Hi Crabcakes, no dragging my Chesterfield anywhere, thank you very much. That image was taken from Anthropologie as the image of mine as per the Gumtree listing disappeared as soon as I agreed a price with the seller. The feet on mine are probably not as spiffy as the Anthro version, but thinking about it, it wouldn't be too hard to add spiffy feet if one was that way inclined. I'm very, very excited about getting it on Saturday although I shan't be on the pick up team I'll be at home herding small children so that husband and his friend can play at being removal/delivery men.
I patchworked like an absolute mofo today. I was the Samuel L Jackson of stitching. I have caught up with where I was before the great unpick plus an additional six hexagons have been added into the mix. I began the restoration job last night and am just finishing it up now, having started at 6.30am, with very few breaks through the day (my wrists are sorer than a teenage boy's).
B: yoghurt, walnuts, cashews, coffee
L: chicken, waldorf salad, tuna w/mayo, apple
D: small portion of lamb green curry, apple, walnuts
So, I still need to cut back on quantity, but quality is improving. No exercise except sewing. Also, important to note, day at home and no alcohol yesterday or today. A corner might just have been turned here and not a moment too soon as thighs and belly are noticeably larger than once they were. *Sigh* such is life.
B: two eggs scrambled in butter, bowl of chicken broth (homemade), coffee
L: tuna mayo with celery and cucumber
D: pork chop, carrots, spinach, two pineapple rings, three apple slices, handful of nuts
Patchwork and mourning for the loss of faith in our marriage continues apace. Even when it's good it's fragile and on the verge of fracturing (the marriage, the patchwork is surprisingly robust). I did this thing. Or, rather, I pointed out the elephant in the room and now all we can do is stare at it.
In other news, yay, Obama!
Last edited by badgergirl; 11-07-2012 at 12:00 AM. Reason: extra dinner
I did vote Obama four years ago (can you tell I am Independent?), and don't hate the guy at all, but am in the dumps that my man didn't make it. This county voted Romney by a decent margin. But for good news - the county citizens voted to renew the operating levy for Third's special-needs school, so it stays open! BIGGEST YAY!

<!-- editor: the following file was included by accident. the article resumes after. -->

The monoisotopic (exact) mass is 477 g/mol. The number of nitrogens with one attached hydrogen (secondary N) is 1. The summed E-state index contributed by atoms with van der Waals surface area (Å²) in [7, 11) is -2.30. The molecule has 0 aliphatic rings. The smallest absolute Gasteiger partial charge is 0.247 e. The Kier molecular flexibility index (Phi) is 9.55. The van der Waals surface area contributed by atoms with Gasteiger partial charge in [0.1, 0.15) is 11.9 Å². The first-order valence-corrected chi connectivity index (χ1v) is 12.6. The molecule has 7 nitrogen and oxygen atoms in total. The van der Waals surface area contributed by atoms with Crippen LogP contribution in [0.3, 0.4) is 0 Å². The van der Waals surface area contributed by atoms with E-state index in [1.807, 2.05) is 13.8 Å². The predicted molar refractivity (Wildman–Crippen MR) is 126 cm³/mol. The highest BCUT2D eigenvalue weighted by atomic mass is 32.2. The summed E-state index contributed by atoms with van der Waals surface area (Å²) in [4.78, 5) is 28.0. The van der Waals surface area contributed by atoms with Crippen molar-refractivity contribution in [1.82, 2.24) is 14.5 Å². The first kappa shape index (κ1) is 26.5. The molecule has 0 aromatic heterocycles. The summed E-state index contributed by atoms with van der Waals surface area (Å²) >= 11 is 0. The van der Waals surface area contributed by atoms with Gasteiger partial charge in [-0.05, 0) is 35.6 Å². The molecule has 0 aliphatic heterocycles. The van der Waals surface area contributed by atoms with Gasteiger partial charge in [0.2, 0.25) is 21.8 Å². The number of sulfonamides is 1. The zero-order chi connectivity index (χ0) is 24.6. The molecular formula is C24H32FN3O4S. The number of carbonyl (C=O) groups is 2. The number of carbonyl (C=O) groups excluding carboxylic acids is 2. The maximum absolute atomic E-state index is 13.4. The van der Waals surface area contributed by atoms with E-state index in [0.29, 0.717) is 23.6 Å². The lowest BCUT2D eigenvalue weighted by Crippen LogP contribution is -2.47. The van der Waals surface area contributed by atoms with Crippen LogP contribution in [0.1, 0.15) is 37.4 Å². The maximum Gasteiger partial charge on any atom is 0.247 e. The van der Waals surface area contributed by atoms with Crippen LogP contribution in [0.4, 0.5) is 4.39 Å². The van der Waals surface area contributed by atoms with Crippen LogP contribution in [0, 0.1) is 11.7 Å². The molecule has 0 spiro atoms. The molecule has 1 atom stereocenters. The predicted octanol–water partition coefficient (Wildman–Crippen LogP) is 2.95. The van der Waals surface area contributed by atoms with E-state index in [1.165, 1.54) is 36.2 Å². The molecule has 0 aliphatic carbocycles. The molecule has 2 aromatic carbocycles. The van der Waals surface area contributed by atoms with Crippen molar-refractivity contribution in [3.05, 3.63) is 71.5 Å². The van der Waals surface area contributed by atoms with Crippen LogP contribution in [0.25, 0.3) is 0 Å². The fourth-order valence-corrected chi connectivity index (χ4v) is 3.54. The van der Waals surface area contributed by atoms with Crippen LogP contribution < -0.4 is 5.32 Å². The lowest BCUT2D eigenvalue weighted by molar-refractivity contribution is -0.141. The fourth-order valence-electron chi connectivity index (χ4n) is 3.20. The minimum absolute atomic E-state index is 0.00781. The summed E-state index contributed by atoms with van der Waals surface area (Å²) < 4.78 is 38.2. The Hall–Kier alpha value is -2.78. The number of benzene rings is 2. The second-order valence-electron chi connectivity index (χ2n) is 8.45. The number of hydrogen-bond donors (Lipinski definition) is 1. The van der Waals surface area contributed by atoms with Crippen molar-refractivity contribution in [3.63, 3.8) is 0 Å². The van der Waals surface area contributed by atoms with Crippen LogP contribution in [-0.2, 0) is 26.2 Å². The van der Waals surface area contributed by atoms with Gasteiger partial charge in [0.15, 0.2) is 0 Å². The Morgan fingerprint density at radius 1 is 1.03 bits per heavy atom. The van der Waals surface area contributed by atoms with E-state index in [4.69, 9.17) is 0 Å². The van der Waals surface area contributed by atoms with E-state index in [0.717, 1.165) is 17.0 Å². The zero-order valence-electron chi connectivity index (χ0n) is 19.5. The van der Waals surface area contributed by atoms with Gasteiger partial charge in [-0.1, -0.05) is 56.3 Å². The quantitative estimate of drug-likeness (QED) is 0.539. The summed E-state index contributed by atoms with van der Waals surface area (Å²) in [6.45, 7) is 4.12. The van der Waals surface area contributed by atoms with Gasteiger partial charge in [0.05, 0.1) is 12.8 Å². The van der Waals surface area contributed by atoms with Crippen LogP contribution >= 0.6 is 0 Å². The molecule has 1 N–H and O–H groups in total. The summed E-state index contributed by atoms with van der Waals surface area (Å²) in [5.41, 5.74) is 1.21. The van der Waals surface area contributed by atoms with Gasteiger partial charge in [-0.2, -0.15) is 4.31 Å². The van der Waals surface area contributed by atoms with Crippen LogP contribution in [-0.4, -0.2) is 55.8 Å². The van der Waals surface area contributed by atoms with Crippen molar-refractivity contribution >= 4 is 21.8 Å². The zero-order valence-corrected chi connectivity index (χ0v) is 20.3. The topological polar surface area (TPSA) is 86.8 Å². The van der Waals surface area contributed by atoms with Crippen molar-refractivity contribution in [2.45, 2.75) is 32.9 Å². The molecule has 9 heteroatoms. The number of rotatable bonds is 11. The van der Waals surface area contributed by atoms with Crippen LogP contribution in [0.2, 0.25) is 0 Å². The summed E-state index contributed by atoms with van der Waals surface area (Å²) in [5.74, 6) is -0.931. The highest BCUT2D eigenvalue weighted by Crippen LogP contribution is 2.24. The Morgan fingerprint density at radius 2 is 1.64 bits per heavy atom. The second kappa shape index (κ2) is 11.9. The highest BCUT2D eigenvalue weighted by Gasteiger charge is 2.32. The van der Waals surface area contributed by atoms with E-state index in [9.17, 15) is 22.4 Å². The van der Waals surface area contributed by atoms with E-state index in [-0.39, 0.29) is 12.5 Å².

I got a charge out of listening to German radio stations cover the election last night - there is nothing like listening to a foreign news service describe the US to their respective listeners. Love doing that with BBC, too.
My favourite news sources are The Guardian and the BBC World Service/Radio 4 (accessed via internet radio, here), though I also read The Telegraph (UK, rabid rightwing) the Daily Mail (ditto, but downmarket), The Age (Aussie rag) and The New Yorker. But even if my news sources weren't left-leaning (and The Guardian definitely is) instinctively, I'm somewhere to the left of Lenin. If I need to lodge a protest vote (as I did last time I voted - in Camden, a Labour stronghold) I'll vote lunatic fringe leftie rather than move to the centre/right. Call me an idealist, but healthcare should be free at the point of delivery, the state should protect and support those in need and taxes should work to redistribute wealth and, more importantly, access to opportunity so that society is fairer and more homogenous in terms of social mobility (which creates social cohesion). I love the US. Love it. Would dearly, dearly love to live in either the Pacific Northwest or New England. I adore America, but the disparity between the haves and have nots is horrific. To be white and educated is to be privileged and I can see that in just about every social interaction that I have at home and abroad. I would like to see that change in my lifetime. Also, Romney's attitudes to women and their medical needs? I cannot believe that we are still having these discussions.